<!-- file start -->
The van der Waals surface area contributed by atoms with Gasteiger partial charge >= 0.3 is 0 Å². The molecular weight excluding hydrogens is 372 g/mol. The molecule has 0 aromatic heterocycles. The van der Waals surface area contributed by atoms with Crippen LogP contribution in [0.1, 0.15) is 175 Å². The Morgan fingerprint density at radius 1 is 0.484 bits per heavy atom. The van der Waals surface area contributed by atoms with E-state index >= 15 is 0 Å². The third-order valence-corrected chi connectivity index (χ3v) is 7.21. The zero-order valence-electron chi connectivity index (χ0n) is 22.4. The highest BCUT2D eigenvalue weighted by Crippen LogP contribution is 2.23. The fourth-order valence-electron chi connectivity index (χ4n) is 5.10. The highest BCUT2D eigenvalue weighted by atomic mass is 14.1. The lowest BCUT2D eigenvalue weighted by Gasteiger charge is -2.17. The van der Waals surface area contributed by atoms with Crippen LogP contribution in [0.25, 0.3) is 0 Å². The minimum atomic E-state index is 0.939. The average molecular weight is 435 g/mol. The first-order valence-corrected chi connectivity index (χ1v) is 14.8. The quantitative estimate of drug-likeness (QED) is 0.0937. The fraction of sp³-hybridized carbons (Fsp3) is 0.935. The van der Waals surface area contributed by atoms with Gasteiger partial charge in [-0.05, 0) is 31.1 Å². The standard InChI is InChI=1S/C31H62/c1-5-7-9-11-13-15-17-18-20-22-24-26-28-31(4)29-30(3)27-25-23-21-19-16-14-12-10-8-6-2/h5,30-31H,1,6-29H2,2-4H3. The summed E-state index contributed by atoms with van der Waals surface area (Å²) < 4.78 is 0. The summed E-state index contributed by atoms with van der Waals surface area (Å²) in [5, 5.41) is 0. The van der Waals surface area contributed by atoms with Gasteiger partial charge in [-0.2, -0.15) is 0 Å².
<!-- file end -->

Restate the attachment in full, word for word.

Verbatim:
The van der Waals surface area contributed by atoms with Gasteiger partial charge >= 0.3 is 0 Å². The molecular weight excluding hydrogens is 372 g/mol. The molecule has 0 aromatic heterocycles. The van der Waals surface area contributed by atoms with Crippen LogP contribution in [0.1, 0.15) is 175 Å². The Morgan fingerprint density at radius 1 is 0.484 bits per heavy atom. The van der Waals surface area contributed by atoms with E-state index >= 15 is 0 Å². The third-order valence-corrected chi connectivity index (χ3v) is 7.21. The zero-order valence-electron chi connectivity index (χ0n) is 22.4. The highest BCUT2D eigenvalue weighted by Crippen LogP contribution is 2.23. The fourth-order valence-electron chi connectivity index (χ4n) is 5.10. The highest BCUT2D eigenvalue weighted by atomic mass is 14.1. The lowest BCUT2D eigenvalue weighted by Gasteiger charge is -2.17. The van der Waals surface area contributed by atoms with Crippen LogP contribution in [0.25, 0.3) is 0 Å². The minimum atomic E-state index is 0.939. The average molecular weight is 435 g/mol. The first-order valence-corrected chi connectivity index (χ1v) is 14.8. The quantitative estimate of drug-likeness (QED) is 0.0937. The fraction of sp³-hybridized carbons (Fsp3) is 0.935. The van der Waals surface area contributed by atoms with Gasteiger partial charge in [-0.05, 0) is 31.1 Å². The standard InChI is InChI=1S/C31H62/c1-5-7-9-11-13-15-17-18-20-22-24-26-28-31(4)29-30(3)27-25-23-21-19-16-14-12-10-8-6-2/h5,30-31H,1,6-29H2,2-4H3. The summed E-state index contributed by atoms with van der Waals surface area (Å²) < 4.78 is 0. The summed E-state index contributed by atoms with van der Waals surface area (Å²) in [5, 5.41) is 0. The van der Waals surface area contributed by atoms with Gasteiger partial charge in [-0.2, -0.15) is 0 Å².